Highlights of the Dois Corvos range were certainly the pale ales on offer: all clean, bright, juicy, and displaying an (very welcome to this drinker) aversion to crystal malt. Starburst IPA (7% ABV) was the winner, with all the zest, tang and juice you’d expect from its heavy new-world hop bill, framed perfectly by a light shortcake-like malt profile. Away from the pales, an Imperial Porter, a Chocolate Milk Stout and a beefed-up Scotch Ale all impressed, as did the prices. Happily, tasting flights and growlers-to-go are available and business seems to be flourishing. Dois Corvos is open 1-6pm Monday-Thursday, with hours extended into the later evening on Friday and Saturday. Pretty generous and extensive opening times for a small brewery taproom, you’ll agree, but as co-founder and head brewer Scott said of his team “we’re all here sweating away in the brewery every afternoon, so you guys may as well come have a drink and watch us from the bar!”
(Dois Corvos. R. Cap. Leitão 94, 1950 Lisboa, Portugal)
Away from the delights of the Dois Corvos taproom, I was glad to find several other Portuguese breweries knocking out some good gear. Oitava Colina have a cracking IPA, full of grapefruit rind and proper resinous bitterness while remaining clean and light-enough in body. Although the IPA really sang in keg format, I saw bottles of this (and the rest of their core range) at plenty of restaurants/cafes even in the most touristy of areas, so they’re clearly doing something right.
As well as recently collaborating with leading Dutch outfit, De Molen, local crowd Mean Sardine have come up with a very refreshing citrus-heavy American wheat ale / Weissbier hybrid called Tarrafa and a medium-bodied sappy, sprucey Black IPA, Voragem. Definitely worth adding to the list if you can seek them out.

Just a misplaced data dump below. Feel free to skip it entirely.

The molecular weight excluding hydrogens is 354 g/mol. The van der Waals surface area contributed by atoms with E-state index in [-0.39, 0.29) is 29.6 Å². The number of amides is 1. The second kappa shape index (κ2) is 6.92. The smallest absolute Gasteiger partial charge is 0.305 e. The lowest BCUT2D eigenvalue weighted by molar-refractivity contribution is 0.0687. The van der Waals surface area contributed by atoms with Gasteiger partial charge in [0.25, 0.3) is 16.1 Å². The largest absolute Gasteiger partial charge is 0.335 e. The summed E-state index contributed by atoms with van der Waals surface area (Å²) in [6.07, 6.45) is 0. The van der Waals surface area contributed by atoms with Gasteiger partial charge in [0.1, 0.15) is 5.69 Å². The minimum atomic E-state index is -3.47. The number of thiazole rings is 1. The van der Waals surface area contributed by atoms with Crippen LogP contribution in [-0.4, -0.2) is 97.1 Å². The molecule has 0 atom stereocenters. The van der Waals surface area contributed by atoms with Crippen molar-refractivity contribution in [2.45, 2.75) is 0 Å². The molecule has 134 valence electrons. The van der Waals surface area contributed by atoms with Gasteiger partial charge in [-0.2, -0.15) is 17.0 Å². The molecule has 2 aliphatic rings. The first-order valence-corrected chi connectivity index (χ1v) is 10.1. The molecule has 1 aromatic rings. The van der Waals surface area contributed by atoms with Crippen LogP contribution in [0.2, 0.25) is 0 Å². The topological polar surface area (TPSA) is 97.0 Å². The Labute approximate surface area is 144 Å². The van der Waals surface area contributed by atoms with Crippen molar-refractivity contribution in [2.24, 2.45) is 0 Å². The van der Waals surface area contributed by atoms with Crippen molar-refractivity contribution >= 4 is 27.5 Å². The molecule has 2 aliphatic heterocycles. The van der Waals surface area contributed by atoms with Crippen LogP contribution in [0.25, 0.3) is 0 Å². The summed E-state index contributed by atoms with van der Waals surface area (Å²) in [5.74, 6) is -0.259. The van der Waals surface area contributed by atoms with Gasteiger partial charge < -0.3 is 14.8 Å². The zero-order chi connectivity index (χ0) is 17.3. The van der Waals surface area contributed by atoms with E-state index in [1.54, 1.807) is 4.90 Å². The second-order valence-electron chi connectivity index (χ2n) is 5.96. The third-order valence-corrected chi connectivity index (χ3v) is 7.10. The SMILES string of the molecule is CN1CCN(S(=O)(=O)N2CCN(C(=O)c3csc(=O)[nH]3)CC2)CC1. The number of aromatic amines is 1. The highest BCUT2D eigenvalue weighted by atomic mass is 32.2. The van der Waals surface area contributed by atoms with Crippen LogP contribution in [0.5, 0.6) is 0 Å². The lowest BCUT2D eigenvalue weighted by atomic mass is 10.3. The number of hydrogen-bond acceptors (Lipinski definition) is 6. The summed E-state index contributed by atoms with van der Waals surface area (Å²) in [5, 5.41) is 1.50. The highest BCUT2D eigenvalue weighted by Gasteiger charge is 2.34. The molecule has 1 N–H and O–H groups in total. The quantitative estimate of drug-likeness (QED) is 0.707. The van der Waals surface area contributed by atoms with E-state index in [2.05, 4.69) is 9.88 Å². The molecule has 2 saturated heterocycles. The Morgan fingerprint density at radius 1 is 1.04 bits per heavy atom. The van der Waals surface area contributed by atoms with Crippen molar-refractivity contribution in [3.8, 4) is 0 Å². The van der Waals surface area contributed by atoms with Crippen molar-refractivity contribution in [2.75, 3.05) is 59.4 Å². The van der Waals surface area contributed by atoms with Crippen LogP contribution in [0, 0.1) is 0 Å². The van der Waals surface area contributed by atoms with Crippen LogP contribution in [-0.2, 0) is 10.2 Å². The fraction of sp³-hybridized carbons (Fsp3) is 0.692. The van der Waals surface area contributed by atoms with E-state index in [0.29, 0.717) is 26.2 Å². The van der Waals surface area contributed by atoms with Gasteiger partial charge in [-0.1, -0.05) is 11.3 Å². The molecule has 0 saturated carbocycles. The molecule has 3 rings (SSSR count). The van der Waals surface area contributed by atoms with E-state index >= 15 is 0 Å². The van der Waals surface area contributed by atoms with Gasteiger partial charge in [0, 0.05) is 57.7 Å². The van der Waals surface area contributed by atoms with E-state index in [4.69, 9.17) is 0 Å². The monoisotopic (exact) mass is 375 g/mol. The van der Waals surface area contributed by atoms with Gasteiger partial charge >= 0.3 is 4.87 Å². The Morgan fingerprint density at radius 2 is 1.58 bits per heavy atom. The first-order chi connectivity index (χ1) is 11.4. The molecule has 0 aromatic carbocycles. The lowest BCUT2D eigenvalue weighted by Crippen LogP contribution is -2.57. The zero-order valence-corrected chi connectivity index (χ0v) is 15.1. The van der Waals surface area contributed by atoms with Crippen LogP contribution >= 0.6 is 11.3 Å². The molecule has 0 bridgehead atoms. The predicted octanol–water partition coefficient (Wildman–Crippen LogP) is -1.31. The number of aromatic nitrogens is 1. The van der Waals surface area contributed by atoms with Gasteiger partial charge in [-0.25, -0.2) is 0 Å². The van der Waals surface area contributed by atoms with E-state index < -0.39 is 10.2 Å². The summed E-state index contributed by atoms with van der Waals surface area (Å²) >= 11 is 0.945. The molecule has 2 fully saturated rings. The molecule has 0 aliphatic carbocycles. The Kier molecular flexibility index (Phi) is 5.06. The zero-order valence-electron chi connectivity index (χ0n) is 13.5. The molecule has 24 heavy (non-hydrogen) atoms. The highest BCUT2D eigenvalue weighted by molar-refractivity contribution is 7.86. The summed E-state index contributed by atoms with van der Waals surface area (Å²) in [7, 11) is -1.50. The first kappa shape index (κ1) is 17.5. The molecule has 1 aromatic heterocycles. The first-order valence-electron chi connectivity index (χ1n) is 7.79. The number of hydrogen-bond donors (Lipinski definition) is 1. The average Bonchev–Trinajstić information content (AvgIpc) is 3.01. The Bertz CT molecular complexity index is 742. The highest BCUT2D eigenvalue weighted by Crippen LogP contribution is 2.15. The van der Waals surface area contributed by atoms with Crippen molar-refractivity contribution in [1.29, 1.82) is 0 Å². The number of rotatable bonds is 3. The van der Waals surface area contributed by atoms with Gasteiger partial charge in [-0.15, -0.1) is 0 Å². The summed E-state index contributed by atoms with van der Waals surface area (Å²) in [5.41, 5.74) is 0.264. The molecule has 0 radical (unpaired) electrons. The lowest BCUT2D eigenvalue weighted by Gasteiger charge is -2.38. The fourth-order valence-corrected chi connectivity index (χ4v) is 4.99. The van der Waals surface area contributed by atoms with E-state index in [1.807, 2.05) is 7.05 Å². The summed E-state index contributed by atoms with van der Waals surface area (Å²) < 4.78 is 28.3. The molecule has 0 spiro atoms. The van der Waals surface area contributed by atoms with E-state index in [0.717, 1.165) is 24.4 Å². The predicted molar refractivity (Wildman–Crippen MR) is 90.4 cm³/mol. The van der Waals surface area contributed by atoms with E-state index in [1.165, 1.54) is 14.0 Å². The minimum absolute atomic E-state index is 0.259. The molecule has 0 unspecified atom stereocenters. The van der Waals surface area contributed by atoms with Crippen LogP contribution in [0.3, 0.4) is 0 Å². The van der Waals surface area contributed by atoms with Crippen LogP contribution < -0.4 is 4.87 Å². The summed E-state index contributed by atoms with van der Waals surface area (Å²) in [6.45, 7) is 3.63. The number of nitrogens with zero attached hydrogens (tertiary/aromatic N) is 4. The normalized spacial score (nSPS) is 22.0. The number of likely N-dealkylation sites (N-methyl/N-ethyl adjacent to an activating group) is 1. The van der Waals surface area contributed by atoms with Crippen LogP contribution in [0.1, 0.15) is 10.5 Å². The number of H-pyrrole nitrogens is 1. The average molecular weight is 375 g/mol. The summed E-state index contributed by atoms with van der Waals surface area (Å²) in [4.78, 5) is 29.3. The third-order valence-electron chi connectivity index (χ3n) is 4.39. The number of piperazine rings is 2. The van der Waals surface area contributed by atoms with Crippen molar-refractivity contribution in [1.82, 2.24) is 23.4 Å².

Big shout out to the folks at Passarola for a pair of very decent (if a bit malt-heavy for my tastes) pales, Blind Date IPA and their eponymous IPA. Someone’s even got in on single-hop territory, with tiny outfit Cerveja Bolina nailing a catty, dank, mango-heavy (and very fashionably murky) Nelson Sauvin IPA.
The above were certainly the best of the bunch and painted a very positive picture of the incumbent brewing talent in and around Lisbon. Yes, a few other brews I tried lacked finesse or had minor flaws, but overall I’d say 70%+ of the Portuguese microbrews I sampled wouldn’t have tasted out of place in the taprooms of some of Europe’s leading brewers and none of them were complete write-offs. Not bad for somewhere that seems to be a beer desert at first glance, eh?
The best places to drink the good stuff in Lisbon
Hearing good things about the local beer is one thing, but what about the bar scene?
Well, happily, the more established of the decent local brews (i.e. the core ranges from Oitava Colina and Dois Corvos) are available at a surprisingly wide range of bars, cafes, and restaurants, the majority of which aren’t even trying to pretend they’re anything to do with craft beer (many places dotted around the castle and wider Alfama area, for example).
While this certainly bodes well for the future and shows that Portugal’s early craft beer pioneers are not 100% confined to a tiny niche, there are two Lisboan bars (at opposite ends of the city centre and with polar-opposite vibes), which cater for the real niche-dwelling beer enthusiasts out there.